Mustafa al-Kadhimi voted in as Iraq’s prime minister
ERBIL (Kurdistan 24) – In a late-night session that ran into the early hours of Thursday, the Iraqi parliament gave its vote of confidence to Mustafa al-Kadhimi, making him the nation's new prime minister, along with all but five ministerial nominees for his proposed cabinet, ending a protracted, five-month-long political deadlock to form a successor government after the previous premier stepped down amid a mass protest movement.
The emergency session was slated to begin at 9 p.m. on Wednesday, but intensive, last-minute negotiations delayed it by over three hours, a common prelude to significant political deals in Iraq. The official gathering finally began shortly after midnight when Kadhimi first delivered a speech outlining his government program.
After this, lawmakers in session voted on Kadhimi and 15 out of 22 proposed ministerial candidate separately. Aside from the five posts still vacant because of failing to get the required votes, Khadimi's choices to lead both the oil and foreign ministries have not been submitted, presumably because parties could not reach an agreement in time.
“My cabinet has earned parliament’s support and we will work to earn the trust and support of the Iraqi people,” he said in a tweet following the vote. “I am grateful to those who worked with us to form the government. I urge all political actors to come together around a national program to serve Iraq's interests.”
Kadhimi takes on the role as interim prime minister amid a series of ongoing domestic, regional, and international crises that are plaguing the country. In his speech to lawmakers, he noted the “difficult times” Iraq is now facing.
He called on all sides to “unite” efforts to bring about “change.” Kadhimi also delivered a summary of his government program, saying that on top of his agenda is working to effectively limit the spread of the new coronavirus disease, protecting peaceful protesters while prosecuting groups responsible for their killing, tackling economic challenges, and combatting corruption, among others.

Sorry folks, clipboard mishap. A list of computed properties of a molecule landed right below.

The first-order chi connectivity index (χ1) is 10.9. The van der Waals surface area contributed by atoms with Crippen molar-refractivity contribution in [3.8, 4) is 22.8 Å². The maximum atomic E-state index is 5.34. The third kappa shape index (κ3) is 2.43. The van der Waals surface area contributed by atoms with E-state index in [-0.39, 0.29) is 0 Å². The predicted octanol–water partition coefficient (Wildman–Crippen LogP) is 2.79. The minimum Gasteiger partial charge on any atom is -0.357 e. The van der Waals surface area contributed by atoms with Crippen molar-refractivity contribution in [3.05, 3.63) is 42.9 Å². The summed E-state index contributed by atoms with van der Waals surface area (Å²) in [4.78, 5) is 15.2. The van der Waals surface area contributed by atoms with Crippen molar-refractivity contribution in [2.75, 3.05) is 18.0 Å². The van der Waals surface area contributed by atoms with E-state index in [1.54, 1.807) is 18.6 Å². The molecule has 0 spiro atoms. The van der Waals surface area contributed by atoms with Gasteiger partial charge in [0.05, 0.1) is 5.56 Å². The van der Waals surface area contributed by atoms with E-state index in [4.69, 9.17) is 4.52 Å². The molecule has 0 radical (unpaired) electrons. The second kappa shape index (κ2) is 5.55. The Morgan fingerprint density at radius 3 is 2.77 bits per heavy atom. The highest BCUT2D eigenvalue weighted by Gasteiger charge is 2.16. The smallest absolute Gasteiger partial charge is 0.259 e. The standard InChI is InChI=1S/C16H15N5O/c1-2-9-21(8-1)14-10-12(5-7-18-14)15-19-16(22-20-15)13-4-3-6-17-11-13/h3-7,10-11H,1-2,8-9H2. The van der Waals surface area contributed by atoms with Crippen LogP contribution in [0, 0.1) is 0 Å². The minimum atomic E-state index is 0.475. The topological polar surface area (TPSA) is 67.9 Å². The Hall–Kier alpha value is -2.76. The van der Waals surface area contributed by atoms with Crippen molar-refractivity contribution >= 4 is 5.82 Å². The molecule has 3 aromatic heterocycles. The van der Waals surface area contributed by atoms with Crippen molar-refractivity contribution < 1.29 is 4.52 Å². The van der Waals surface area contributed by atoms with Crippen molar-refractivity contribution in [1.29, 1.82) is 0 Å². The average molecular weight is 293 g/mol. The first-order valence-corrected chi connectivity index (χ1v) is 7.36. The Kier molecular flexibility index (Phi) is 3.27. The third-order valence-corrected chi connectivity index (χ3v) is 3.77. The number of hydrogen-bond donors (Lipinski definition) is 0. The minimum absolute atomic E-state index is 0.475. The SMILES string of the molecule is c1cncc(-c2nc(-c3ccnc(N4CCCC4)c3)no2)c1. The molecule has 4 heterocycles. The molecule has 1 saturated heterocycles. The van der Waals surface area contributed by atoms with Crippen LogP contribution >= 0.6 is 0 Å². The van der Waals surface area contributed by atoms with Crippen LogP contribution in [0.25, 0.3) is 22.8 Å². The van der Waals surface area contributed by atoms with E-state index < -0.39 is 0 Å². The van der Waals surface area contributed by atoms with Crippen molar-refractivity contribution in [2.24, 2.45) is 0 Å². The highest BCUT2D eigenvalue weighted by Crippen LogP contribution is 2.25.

The new premier has detailed his cabinet’s agenda in a four-page document in eight points, with the purported aim of limiting the scope of his transitional government, among the top priorities of which is to facilitate early elections, a key demand of anti-government protests.
Demonstrations began in October and continue still, though with decreased intensity due to the coronavirus outbreak. The movement forced the resignation of now-former Prime Minister Adil Abdul Mahdi in late November.
Since they began to take to the streets across the country's southern and central provinces, members of the Iraqi security forces and Iranian-backed Shia militias have killed hundreds of protesters and wounded over tens of thousands of others.
As the vote for Kadhimi’s cabinet was taking place, a gathering to protest the process and reject the new premier was held in the capital. Kadhimi, who has served for years as the country’s intelligence chief, is the third man nominated to lead the nation after Adnan al-Zurfi and Mohammed Allawi failed to get the parliamentary support they needed.
The ongoing protest movement that continues to demand systematic change in the national political system, the coronavirus pandemic that is crippling governments worldwide, potential economic repercussions of falling oil prices, an uptick in attacks by remnants of the Islamic State, and Erbil-Baghdad disputes are among a list of formidable challenges that Kadhimi must now face.
Ministerial candidates who passed the vote:
- Interior Minister: Othman al-Ghanimi
- Defense Minister: Jum’a Khattab
- Construction and Housing Minister: Nazaneen Mohammed
- Health and Environment Minister: Hassan Salman
- Higher Education, Science and Technology Minister: Nabil al-Sahib
- Youth and Sports Minister: Adnan Jasim
- Communications Minister: Arkan Kadhim
- Transportation Minister: Nasir Hamad
- Finance Minister: Ali Allawi
- Education Minister: Ali Mukhlif
- Industry and Minerals Minister: Manhal Mahmoud
- Electricity Minister: Majid Hantoush
- Planning Minister: Khalid Abdullah
- Labour and Social Affairs Minister: Adil Jassem
- Water Resources Minister: Mahdi Rasheed
Ministerial candidates who failed to receive enough votes:
- Justice Minister: Abdulrahman Ahmed
- Trade Minister: Nawar Hammoud
- Culture, Tourism and Antiquities Minister: Hisham Salman
- Migration and Displacement: Thanaa Jarjis
- Agriculture Minister: Ismail Abdulhassan
Ministerial posts not yet voted upon:
- Oil Minister
- Foreign Affairs Minister
Editing by John J. Catherine